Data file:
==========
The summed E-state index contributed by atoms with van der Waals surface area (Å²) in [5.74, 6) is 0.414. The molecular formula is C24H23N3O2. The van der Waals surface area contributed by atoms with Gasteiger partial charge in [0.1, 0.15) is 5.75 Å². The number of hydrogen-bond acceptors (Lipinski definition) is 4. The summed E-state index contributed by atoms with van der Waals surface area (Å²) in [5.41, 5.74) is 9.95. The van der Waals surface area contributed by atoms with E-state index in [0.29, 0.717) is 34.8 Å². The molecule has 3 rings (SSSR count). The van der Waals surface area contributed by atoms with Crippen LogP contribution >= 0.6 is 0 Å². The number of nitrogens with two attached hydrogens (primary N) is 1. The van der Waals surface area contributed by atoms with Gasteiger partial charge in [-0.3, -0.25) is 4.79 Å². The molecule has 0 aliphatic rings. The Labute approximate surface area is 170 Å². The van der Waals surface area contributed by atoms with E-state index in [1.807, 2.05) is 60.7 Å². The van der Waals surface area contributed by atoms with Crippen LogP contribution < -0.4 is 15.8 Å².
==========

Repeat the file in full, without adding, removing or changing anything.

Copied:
The summed E-state index contributed by atoms with van der Waals surface area (Å²) in [5.74, 6) is 0.414. The molecular formula is C24H23N3O2. The van der Waals surface area contributed by atoms with Gasteiger partial charge in [0.1, 0.15) is 5.75 Å². The number of hydrogen-bond acceptors (Lipinski definition) is 4. The summed E-state index contributed by atoms with van der Waals surface area (Å²) in [5.41, 5.74) is 9.95. The van der Waals surface area contributed by atoms with E-state index in [0.29, 0.717) is 34.8 Å². The molecule has 3 rings (SSSR count). The van der Waals surface area contributed by atoms with Crippen LogP contribution >= 0.6 is 0 Å². The number of nitrogens with two attached hydrogens (primary N) is 1. The van der Waals surface area contributed by atoms with Gasteiger partial charge in [-0.3, -0.25) is 4.79 Å². The molecule has 0 aliphatic rings. The Labute approximate surface area is 170 Å². The van der Waals surface area contributed by atoms with E-state index in [1.807, 2.05) is 60.7 Å². The van der Waals surface area contributed by atoms with Crippen LogP contribution < -0.4 is 15.8 Å².